Donations of Appreciated Stock Unlock Charitable Currency, Bring Fulfillment

A few years ago, the Jewish Community Foundation of Los Angeles (The Foundation) ran an advertisement with an attention-grabbing headline: To open a charitable...

Giving Thanks for the Yummiest Holiday Ever

Little 7 year old me arrived in Los Angeles from Casablanca one week before Halloween. My uncle took me to get a costume and...

An Unconventional Holiday Season

Last Passover, my mom, my sister and I sat at our kitchen table and ate thick slices of New York pizza. “We are bad Jews,”...

Latest Articles
Latest

From Darkness to Wisdom — Thoughts on Torah Portion Vayeitzei 2020

I can imagine Jacob justifiably bemoaning his fate as he trudges toward Paddam Aram. Jacob was the one, the Bible tells us, who was...

Obama’s Revisionist ‘Promised Land’

His memoir, A Promised Land, is filled with historical inaccuracies that I feel the need to address.

Past Tensions Between Biden, Erdoğan Cast Shadow Over Ankara-Washington Relations

Turkish President Recep Tayyip Erdoğan is bracing for a stormy four years.

How Yeshiva Prepared Me To Excel in Secular Education

As a former yeshiva student, it’s challenging balancing higher education, a high-tech career and a significant emphasis on Torah study.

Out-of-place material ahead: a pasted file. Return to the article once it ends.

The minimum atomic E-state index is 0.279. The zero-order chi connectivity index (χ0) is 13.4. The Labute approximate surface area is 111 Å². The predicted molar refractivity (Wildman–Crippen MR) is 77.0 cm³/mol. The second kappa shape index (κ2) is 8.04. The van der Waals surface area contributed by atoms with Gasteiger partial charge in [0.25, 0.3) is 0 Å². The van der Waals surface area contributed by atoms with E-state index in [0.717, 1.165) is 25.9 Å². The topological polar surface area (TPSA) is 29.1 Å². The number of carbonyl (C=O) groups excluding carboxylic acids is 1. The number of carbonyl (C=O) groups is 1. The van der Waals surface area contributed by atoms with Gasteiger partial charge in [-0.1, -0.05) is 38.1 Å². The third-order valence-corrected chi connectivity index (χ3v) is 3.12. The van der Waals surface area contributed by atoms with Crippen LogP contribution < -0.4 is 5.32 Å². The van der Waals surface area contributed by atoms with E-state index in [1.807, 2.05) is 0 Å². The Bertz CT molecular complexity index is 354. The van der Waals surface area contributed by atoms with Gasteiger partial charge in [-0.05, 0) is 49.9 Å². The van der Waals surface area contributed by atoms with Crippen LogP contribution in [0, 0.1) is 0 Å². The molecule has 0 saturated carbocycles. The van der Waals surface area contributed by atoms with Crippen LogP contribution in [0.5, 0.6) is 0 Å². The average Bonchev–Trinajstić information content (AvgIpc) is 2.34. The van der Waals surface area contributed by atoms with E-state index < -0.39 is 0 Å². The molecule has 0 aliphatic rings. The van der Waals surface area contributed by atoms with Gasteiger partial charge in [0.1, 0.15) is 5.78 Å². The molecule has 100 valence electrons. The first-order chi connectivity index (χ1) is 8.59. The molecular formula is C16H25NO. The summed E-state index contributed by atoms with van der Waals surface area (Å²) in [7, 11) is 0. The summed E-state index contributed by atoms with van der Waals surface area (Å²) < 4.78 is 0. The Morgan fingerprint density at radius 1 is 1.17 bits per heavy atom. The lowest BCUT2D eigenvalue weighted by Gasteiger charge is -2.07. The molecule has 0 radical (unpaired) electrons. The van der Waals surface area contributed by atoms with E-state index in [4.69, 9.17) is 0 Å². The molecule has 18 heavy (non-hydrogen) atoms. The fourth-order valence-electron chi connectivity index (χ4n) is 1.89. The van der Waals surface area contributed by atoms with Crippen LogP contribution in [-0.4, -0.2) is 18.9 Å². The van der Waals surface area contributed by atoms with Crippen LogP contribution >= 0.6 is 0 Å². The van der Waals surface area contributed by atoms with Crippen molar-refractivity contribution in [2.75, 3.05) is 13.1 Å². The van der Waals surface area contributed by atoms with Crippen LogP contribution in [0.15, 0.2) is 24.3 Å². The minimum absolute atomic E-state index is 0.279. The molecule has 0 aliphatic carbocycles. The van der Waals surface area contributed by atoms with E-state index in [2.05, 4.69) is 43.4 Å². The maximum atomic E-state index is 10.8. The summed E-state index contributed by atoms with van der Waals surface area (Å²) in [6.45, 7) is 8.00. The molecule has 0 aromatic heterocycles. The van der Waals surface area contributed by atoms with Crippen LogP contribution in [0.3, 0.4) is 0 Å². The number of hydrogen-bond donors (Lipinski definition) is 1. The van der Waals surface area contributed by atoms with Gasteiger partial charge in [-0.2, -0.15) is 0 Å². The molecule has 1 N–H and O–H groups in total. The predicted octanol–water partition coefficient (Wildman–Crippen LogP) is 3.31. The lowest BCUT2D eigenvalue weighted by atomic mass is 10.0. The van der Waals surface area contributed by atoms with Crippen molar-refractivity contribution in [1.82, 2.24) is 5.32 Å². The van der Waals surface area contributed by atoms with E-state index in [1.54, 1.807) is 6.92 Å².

Theology of Thanksgiving: Whom Shall We Thank?

We must give up either Divine power or Divine goodness.

Hollywood

‘Oslo’ Drama Underway from Steven Spielberg, Marc Platt

Steven Spielberg, Mark Platt and David Litvak are bringing the J.T. Rogers’ Tony Award-winning play “Oslo,” about the 1993 Israeli-Palestinian Peace Accords, to HBO....

‘Valley of Tears’ Tells Harrowing Stories of the 1973 Yom Kippur War

As Yom Kippur began in 1973, attacks by Syria and Egypt took Israel by surprise, launching a 19-day war in which more than 10,000...

Sophia Loren Plays a Holocaust Survivor in ‘The Life Ahead’

In her first feature film since “Nine” in 2009, screen legend Sophia Loren plays a Holocaust survivor who takes in motherless children in “The...

Podcasts

David L. Graizbord: The New Zionists

Shmuel Rosner and David L. Graizbord discuss his new book, The New Zionists: Young American Jews, Jewish National Identity, and Israel. David Graizbord is an...

Pandemic Times Episode 107: Some deep reflections before Thanksgiving

New David Suissa Podcast Every Tuesday and Friday. A conversation with Danielle Ames Spivak, CEO of American Friends of the Israel Philharmonic. How do we manage...

More news and opinions than at a Shabbat dinner, right in your inbox.

x